Why did the USDA set the dividing line at 0.3% anyway? Why not 0.5% or 1%? The answer to that question lies in Canada and in the work of research botanist Dr. Ernest Small.
We are heading into the first decade of scaled commercial hemp production in the United States since the 1920s. As a law firm that has been helping cannabis businesses succeed since 2010, we couldn’t be more excited. And for good reason: the recreational market is expanding. Hemp is legal. CBD and other cannabinoids are fast becoming (if not already) household names. The international market is taking form and access to banking services is expanding. Public support is increasing. This looks like a great decade for cannabis.
But the USDA’s interim rules governing the production of hemp threaten significantly this economic juggernaut. Perhaps the most dubious rule is the total THC testing standard. To briefly summarize, the 2018 Farm Bill defined hemp as “[t]he plant species Cannabis sativa L. and any part of that plant . . . with a delta-9 tetrahydrocannabinol concentration of not more than 0.3 percent on a dry weight basis.” The USDA then adopted a total THC testing requirement by which total THC is the molar sum of delta-9 THC and delta-9 tetrahydrocannabinolic acid (“THCA”).
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The industry consensus is that the total THC requirement is impractical and likely devastating to cultivators and, therefore, to every business in the hemp supply chain. By way of contrast, several states previously had tested only for a .3 percent concentration of delta-9 THC, which everyone agrees is a more forgiving standard.
But why did the USDA set the dividing line at 0.3% anyway? Why not 0.5% or 1%?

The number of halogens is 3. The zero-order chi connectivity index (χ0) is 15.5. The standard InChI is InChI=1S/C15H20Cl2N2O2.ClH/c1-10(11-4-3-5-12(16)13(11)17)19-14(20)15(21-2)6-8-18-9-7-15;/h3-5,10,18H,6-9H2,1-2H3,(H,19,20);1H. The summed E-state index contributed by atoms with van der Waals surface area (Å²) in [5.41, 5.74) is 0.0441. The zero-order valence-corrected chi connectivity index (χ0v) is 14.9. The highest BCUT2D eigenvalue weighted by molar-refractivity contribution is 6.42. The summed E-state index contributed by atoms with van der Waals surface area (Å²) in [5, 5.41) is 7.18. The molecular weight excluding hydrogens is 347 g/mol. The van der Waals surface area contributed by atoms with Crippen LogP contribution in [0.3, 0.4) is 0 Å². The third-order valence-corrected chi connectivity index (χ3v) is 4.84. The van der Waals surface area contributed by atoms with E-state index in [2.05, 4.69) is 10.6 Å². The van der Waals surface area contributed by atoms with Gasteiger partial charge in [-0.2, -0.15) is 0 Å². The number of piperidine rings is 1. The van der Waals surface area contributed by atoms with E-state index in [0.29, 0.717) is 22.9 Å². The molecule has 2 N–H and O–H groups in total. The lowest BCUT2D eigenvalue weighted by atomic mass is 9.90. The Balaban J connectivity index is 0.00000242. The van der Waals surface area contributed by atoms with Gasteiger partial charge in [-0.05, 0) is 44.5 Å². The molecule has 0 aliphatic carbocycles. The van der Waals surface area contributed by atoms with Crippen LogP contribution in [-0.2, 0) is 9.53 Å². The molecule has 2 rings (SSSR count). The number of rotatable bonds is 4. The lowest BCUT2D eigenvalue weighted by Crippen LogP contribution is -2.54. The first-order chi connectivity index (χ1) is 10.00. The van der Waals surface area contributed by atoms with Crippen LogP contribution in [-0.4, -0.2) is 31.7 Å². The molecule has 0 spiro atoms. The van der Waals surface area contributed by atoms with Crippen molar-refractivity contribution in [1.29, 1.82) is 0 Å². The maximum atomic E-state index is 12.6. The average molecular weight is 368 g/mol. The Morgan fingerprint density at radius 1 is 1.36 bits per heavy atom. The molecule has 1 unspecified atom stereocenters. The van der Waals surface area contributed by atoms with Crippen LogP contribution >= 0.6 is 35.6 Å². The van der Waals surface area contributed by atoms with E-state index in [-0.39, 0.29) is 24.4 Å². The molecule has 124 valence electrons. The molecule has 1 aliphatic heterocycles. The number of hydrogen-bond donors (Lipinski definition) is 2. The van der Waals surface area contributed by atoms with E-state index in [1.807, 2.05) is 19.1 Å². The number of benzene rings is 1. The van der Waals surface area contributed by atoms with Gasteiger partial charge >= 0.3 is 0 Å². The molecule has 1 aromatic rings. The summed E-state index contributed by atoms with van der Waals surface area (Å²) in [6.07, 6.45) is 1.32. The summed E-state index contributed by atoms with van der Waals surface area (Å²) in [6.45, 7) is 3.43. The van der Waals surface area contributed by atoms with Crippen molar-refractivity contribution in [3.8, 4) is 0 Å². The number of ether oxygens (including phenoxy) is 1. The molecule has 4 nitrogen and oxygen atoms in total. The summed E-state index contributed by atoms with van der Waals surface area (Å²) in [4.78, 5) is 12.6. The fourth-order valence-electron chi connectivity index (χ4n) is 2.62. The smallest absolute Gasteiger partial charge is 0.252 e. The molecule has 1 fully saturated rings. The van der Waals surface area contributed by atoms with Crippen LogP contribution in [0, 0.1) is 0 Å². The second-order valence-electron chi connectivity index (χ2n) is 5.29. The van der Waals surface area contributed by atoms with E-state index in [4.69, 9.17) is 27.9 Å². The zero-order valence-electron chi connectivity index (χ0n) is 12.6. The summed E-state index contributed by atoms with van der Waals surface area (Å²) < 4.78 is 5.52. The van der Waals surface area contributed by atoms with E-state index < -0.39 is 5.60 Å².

The answer to that question lies in Canada and in the work of Dr. Ernest Small, a research botanist who began studying and writing about cannabis in the 1970s. In 1976, Small and his colleague, Arthur Cronquist, published “A Practical and Natural Taxonomy for Cannabis,” which set a dividing line between hemp and marijuana at 0.3 percent THC for purposes of establishing a biological taxonomy.
Dr. Small’s approach is not the only one. Cannabis had been subjected to different taxonomical treatments by Linnaeus in 1753 and Lamarck in 178. Indeed, the proper taxonomical treatment of cannabis is still debated says Antonino Pollio in “The Name of Cannabis: A Short Guide for Nonbotanists.”
Small never intended his 0.3 percent demarcation to have legal significance. In a 2018 interview with the Winnipeg Free Press, Small—who continues to research and write about cannabis—explained:
At that time, when I did that study and published it, I had no idea that that would be used as a practical measure for countries licensing the amount of THC that would be permitted in order to grow it.”
Yet relied on it was. First by the European Union, whose Common Agricultural Policy caps THC concentrations at 0.2 percent to be deemed hemp, and later by the United States, which codified the 0.3 percent dividing line in the 2018 Farm Bill. This was done despite a 2016 article Small published with a colleague in the journal Agronomy in which described 0.3% THC as the “arbitrary threshold at which cannabinoid content is used to distinguish strains of hemp from marijuana.”
All is not lost. Laws can be changed—telephone, write, or email your congressional representatives. Regulations can be rewritten—the USDA recently extended the comment period on the interim final rule until January 29, 2020.